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Outdoor Lighting Ideas

Carson Outdoor Chandelier and Carson Outdoor Wall Sconce by Hinkley Lighting

10 Tips to Update Your Outdoor Lighting

Like anything left to the elements, outdoor lighting can take a beating.
We’ve gathered 10 helpful tips to fix up those lights for the season to come.

Written by Sarah Chappell

Spring is here at last, and you can feel it getting warmer outside. That means breaking out of hibernation mode and enjoying that outdoor space you worked so hard on last year. There are many ways to perk up your yard once it defrosts. But one piece of maintenance comes instantly to our minds: the lighting.

Just like anything left to the elements over time, new and existing outdoor lighting can take quite a beating during the harsher seasons. So, we have gathered 10 helpful tips to fix up those lights for dark nights.

1. Give your existing lighting a little TLC.

Changing out light bulbs is a good habit in general, since keeping your outdoor space well-lit is key for safety at night. And, depending on the material of lighting like wall sconces (e.g. natural copper, for example), regularly cleaning or treating fixtures will ensure the longevity of their function and aesthetic quality.

2. Audit your lighting costs.

Speaking of changing out light bulbs, perhaps it’s time to rework your budget. Taking the cost of existing outdoor lighting into consideration might reveal places to save. Are your existing fixtures expending a lot of energy? Opting for LED light bulbs or installing low-voltage landscape lighting can help reduce monthly electric bills in the long run. Not sure where to start? Take a look at our Landscape Lighting Buyer's Guide.

3. Focus on safety.

How did the last season feel? Did you feel safe enough walking around in the dark? Investing in lighting that focuses on safety is just as important as choosing the right style or look for your house. Think more than wall sconces flanking the front door and consider adding a few more sconces or landscape lighting around the home’s perimeter. To up the safety even more, path lights are a good solution for guiding family and visitors to your home’s entrance.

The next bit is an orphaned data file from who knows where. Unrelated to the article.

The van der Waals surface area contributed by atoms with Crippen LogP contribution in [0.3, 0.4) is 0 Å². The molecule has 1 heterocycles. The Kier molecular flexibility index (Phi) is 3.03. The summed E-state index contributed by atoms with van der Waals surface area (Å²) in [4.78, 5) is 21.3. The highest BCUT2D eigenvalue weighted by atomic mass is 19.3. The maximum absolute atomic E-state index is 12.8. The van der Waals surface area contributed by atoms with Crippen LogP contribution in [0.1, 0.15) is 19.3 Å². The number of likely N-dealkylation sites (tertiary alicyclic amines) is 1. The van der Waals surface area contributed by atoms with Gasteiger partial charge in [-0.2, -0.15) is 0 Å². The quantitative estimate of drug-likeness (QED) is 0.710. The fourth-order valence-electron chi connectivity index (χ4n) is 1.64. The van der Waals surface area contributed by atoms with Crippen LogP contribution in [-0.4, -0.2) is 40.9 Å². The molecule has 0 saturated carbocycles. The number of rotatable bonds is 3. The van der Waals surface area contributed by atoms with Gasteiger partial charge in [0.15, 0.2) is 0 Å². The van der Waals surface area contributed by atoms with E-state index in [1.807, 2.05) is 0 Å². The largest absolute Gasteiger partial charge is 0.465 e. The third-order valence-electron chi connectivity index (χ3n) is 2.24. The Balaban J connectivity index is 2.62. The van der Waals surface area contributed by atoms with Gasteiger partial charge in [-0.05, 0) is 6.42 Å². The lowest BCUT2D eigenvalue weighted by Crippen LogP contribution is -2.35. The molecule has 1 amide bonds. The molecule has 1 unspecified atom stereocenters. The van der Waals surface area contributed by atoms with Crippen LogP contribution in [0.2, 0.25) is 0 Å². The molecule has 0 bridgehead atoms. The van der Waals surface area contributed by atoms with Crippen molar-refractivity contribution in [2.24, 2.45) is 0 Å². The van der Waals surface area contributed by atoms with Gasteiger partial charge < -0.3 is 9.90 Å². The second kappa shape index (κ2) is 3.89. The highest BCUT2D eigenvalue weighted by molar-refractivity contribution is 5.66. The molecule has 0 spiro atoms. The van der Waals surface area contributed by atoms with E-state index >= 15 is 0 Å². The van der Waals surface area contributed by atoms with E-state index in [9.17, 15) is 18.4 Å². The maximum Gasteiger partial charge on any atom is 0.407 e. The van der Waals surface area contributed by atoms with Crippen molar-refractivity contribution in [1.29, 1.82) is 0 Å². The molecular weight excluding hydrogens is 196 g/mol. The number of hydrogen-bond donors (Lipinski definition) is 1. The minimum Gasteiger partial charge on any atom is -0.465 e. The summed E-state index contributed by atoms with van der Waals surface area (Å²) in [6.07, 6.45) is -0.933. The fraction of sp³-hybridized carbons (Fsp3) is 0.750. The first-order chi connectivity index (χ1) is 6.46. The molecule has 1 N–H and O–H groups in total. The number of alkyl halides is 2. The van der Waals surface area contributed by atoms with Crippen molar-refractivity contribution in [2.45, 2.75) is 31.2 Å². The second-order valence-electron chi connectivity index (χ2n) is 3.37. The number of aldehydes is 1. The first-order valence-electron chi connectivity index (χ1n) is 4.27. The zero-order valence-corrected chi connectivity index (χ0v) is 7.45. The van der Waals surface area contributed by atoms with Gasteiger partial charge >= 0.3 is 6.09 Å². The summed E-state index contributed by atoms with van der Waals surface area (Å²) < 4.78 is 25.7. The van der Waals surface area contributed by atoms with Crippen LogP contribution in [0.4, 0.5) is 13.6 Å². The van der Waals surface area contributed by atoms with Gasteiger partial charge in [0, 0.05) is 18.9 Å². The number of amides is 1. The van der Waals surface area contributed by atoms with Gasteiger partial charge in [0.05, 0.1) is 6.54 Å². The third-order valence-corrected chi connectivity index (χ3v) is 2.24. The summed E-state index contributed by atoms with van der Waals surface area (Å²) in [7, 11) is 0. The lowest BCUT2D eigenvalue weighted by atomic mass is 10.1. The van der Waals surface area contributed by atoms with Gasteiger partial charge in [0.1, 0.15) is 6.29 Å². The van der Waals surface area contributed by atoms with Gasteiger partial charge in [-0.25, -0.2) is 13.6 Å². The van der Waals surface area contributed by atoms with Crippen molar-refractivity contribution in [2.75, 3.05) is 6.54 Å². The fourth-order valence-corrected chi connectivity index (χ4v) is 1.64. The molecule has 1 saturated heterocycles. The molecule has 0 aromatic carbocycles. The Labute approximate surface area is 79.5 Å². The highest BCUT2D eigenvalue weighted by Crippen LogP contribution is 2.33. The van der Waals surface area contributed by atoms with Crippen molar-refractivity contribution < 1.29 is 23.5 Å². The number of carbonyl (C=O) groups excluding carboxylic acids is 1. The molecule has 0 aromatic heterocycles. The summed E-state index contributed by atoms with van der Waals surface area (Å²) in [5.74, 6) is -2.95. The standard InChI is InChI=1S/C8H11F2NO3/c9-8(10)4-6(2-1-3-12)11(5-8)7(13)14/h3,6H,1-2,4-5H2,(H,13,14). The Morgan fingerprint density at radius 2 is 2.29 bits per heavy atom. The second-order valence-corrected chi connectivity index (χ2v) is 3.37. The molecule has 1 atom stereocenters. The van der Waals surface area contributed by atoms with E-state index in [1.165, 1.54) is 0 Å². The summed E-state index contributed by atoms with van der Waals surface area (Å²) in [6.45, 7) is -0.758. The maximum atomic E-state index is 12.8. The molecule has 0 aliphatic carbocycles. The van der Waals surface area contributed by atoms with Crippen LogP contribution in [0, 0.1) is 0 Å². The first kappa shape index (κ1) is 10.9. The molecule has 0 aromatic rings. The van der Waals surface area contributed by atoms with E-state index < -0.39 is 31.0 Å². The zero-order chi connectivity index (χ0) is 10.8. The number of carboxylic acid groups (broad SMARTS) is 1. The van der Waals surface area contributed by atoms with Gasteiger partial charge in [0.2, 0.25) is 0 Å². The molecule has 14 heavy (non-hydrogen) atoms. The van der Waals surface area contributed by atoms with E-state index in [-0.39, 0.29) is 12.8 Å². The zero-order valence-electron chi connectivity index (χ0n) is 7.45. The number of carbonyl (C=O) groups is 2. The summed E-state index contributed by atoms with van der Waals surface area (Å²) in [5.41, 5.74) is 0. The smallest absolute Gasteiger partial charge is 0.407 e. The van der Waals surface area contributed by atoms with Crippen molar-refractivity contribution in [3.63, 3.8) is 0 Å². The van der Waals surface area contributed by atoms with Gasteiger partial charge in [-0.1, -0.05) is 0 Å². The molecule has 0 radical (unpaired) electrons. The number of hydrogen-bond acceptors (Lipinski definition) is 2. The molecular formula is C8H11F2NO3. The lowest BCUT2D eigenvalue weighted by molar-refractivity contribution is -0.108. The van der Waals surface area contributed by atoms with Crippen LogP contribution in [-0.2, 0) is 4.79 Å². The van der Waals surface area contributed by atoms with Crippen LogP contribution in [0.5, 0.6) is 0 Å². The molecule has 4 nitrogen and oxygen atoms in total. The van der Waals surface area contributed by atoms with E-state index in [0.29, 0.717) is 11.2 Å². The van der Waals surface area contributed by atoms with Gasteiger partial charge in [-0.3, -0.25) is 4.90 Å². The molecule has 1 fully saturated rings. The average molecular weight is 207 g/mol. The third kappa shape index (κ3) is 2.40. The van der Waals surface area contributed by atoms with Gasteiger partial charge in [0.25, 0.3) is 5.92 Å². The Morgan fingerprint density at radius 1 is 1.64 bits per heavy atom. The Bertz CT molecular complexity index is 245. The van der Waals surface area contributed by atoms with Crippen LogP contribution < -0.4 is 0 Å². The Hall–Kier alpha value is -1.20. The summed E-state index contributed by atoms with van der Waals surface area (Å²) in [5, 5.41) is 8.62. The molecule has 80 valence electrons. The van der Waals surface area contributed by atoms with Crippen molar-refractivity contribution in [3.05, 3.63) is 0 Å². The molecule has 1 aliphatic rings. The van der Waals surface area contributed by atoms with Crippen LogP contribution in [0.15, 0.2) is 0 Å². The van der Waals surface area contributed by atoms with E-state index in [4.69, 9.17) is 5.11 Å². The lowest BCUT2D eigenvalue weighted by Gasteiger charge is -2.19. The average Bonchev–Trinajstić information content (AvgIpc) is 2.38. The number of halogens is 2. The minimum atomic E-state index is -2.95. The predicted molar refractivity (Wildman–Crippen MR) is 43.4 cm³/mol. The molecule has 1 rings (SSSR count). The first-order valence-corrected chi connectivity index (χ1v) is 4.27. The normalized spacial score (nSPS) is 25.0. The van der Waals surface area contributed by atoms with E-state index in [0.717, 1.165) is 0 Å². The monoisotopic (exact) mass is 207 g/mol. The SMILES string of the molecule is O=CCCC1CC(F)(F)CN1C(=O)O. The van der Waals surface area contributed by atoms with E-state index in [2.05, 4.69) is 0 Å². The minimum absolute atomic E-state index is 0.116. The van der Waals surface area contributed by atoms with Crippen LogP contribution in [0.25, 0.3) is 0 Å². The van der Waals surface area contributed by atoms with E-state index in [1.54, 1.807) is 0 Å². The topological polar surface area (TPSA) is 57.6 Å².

4. Automate your lighting.

If you have timers for your lighting, be sure to update them along with your clocks when the time changes.

5. Swap out old lighting.

If you didn’t build your home from scratch, chances are those outdated fixtures were there when you moved in. Not only are they outdated, but they are probably inefficient and likely inconsistent with your personal style.

6. Think outside the box.

Outdoor lighting doesn’t always mean functional. Portable outdoor light fixtures (i.e. floor lamps, table lamps, lanterns, etc.) can really set the mood in your yard and add a bit of fun, too.

7. Bring the inside, outside.

Outdoor areas can be designed with just as much intention—and comfort—as indoor areas. Try designing an elaborate dining space or lounge area around an outdoor chandelier or pendant.

8. Plan and edit.

Consider the area you are planning. Is it a garden? A pool area? Even though we stated that the more lighting, the better, especially for safety at night, some outdoor areas might not need as much lighting as you would think. Carefully planning your outdoor lighting is an important step, otherwise you might run the risk of overdoing it and blinding the neighbors at night.

9. Consult a professional.

If your updates feel more elaborate than a DIY project, asking for professional guidance is always the way to go. Installing fixtures outdoors is different than wiring a fixture for indoor use, so be sure that all safety precautions and code requirements are being met outside.

10. Lastly, update around the light fixtures.

If you’ve already completed an upgrade on your outdoor lighting but you’re just not feeling great about the look you were going for, consider other changes to your home and landscape. A fresh coat of paint on the home’s exterior can really make a new light fixture pop. Or maybe the current plant life around your landscape lighting is hindering their function. Additional yard work may be required to really let the outdoor lighting shine.